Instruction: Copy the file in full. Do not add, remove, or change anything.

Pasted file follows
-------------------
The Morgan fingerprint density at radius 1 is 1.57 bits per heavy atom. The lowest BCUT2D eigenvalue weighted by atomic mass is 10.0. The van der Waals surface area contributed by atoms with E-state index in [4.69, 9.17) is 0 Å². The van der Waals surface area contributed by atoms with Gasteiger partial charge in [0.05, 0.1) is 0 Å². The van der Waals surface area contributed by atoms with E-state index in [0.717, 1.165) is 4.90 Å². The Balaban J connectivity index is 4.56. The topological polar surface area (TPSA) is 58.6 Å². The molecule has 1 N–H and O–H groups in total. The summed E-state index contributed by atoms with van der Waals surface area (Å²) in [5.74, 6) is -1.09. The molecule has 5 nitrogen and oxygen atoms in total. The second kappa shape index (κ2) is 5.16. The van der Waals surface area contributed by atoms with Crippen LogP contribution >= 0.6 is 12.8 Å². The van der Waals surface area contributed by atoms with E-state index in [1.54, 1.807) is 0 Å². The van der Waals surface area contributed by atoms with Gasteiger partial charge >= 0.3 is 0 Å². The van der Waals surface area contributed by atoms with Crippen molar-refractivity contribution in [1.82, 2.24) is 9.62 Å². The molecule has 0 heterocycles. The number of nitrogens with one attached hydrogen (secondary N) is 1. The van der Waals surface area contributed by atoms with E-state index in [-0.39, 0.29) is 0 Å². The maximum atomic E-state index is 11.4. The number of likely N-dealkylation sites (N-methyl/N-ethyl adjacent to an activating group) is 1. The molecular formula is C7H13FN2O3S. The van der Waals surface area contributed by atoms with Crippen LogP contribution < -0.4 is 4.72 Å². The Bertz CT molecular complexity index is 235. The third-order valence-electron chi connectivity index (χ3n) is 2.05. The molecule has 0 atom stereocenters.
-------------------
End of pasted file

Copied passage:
The Morgan fingerprint density at radius 1 is 1.57 bits per heavy atom. The lowest BCUT2D eigenvalue weighted by atomic mass is 10.0. The van der Waals surface area contributed by atoms with E-state index in [4.69, 9.17) is 0 Å². The van der Waals surface area contributed by atoms with Gasteiger partial charge in [0.05, 0.1) is 0 Å². The van der Waals surface area contributed by atoms with E-state index in [0.717, 1.165) is 4.90 Å². The Balaban J connectivity index is 4.56. The topological polar surface area (TPSA) is 58.6 Å². The molecule has 1 N–H and O–H groups in total. The summed E-state index contributed by atoms with van der Waals surface area (Å²) in [5.74, 6) is -1.09. The molecule has 5 nitrogen and oxygen atoms in total. The second kappa shape index (κ2) is 5.16. The van der Waals surface area contributed by atoms with Crippen LogP contribution >= 0.6 is 12.8 Å². The van der Waals surface area contributed by atoms with E-state index in [1.54, 1.807) is 0 Å². The van der Waals surface area contributed by atoms with Gasteiger partial charge >= 0.3 is 0 Å². The van der Waals surface area contributed by atoms with Crippen molar-refractivity contribution in [1.82, 2.24) is 9.62 Å². The molecule has 0 heterocycles. The number of nitrogens with one attached hydrogen (secondary N) is 1. The van der Waals surface area contributed by atoms with E-state index in [-0.39, 0.29) is 0 Å². The maximum atomic E-state index is 11.4. The number of likely N-dealkylation sites (N-methyl/N-ethyl adjacent to an activating group) is 1. The molecular formula is C7H13FN2O3S. The van der Waals surface area contributed by atoms with Crippen LogP contribution < -0.4 is 4.72 Å². The Bertz CT molecular complexity index is 235. The third-order valence-electron chi connectivity index (χ3n) is 2.05. The molecule has 0 atom stereocenters.